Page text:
So how does this work exactly? For example, an organization might prefer to use a more robust industry-standard CRM system, such as Salesforce (which can integrate with most major ERP suites), instead of the CRM application bundled with their ERP system.

THE POSTMODERN ERP STRATEGY

The linchpin of post modern ERP strategy is that it is not one highly defined, universal approach; it’s not necessarily a unified “system” you can buy from a vendor. Two similar organizations’ strategies could both be “postmodern,” yet still be wildly different from each other.

Broadly speaking, a postmodern approach actually includes two or more separate strategies—one for each category of applications the organization uses. According to Gartner, most ERP applications can be broken down into either the “administrative” or the “operational” category:

Enterprises need to identify an appropriate and distinct strategy for each category of applications they use, rather than using the monolithic strategy of a traditional ERP implementation. Thus, a postmodern ERP system will likely be comprised of applications from two or more vendors, and may include multiple deployment models.

Here is an example of what a postmodern ERP strategy might look like…

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– Dig Deeper –
What is EBS Convergence

Q&A (Post your questions and get the answers you need)

Q. What is SAP Business Technology Platform (BTP)? How is it different than SAP Cloud Platform (SCP)?

A. At the SAP RISE announcement event not only the new RISE offering was introduced. A change in product naming and positioning was performed as well. SAP dropped the word “cloud” in the name SAP Cloud Platform (SCP). The new name is SAP Business Technology Platform (BTP). No big news here as we are used to seeing SAP constantly changing names and BTP was already part of SAP wording before SAP TechEd ‘20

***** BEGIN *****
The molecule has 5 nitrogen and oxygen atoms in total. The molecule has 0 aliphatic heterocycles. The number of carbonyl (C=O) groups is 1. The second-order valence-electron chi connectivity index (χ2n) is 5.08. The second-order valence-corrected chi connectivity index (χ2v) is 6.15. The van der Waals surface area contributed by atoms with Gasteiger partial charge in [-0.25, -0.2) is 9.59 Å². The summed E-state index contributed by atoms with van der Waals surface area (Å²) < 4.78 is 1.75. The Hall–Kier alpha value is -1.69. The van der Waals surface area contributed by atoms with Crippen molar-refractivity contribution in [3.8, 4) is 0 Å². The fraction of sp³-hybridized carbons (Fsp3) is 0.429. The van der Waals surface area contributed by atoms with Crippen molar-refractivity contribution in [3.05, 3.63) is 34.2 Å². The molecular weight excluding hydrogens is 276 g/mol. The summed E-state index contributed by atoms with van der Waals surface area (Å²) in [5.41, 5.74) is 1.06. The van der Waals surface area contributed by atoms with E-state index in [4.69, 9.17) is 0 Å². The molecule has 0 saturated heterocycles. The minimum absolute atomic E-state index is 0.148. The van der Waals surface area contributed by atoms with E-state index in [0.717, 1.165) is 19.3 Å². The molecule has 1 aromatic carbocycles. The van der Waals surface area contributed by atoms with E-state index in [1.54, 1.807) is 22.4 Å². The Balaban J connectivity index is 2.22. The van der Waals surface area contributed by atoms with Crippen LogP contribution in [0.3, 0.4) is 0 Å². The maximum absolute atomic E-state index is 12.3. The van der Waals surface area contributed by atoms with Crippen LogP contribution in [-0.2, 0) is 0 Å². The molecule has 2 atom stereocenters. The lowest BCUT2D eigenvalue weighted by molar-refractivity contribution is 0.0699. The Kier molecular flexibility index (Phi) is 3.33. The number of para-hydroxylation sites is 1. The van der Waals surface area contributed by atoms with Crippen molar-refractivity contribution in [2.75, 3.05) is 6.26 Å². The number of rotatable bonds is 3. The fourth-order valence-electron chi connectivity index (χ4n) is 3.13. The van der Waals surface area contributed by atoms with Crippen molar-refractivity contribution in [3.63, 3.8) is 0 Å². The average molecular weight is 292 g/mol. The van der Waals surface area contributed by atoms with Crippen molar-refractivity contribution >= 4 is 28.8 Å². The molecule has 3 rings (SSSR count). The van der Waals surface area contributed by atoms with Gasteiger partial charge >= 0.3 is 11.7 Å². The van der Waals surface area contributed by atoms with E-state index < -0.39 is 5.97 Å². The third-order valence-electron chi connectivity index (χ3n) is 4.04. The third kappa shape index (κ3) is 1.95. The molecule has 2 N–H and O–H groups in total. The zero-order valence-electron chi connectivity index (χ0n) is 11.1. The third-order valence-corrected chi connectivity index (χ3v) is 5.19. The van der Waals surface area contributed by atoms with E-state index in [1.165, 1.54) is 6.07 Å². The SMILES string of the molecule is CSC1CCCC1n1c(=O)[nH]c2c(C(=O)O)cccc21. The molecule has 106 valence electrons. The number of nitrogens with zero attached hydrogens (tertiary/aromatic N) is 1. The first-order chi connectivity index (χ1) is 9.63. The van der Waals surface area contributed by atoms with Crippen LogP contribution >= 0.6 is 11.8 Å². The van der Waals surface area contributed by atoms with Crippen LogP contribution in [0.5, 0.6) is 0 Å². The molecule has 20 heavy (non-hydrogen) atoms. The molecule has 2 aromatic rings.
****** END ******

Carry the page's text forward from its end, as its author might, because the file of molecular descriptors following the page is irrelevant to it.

Is BTP just a new name for SCP? No! And that is very good news. SAP not only changed the name to BTP, it widens the scope of their cloud offerings to match more what customers expect from SAP. BTP is more than “just” cloud. It includes all the technology SAP offers to enable the intelligent enterprise.

As you can see in the picture above, BTP includes SCP services and related products like SAP HANA, SAP Analytics Cloud, ASE, MDG, BW, BI, etc. Under the new name you get now more than with the old SCP. This makes 100% sense, as customers can now find under BTP cloud services as well as products that add value when combined together.

This should make it easier for SAP to talk to customers and explain the intelligent enterprise story end to end – not process-wise, but technology-wise. The separation we had until now is gone. Instead of asking if SAC is part of SCP, it is now clearer they are all under the same strategy (intelligent enterprise), serve different areas (DB, apps, AI) and are meant to be used together (BTP).

Cheers!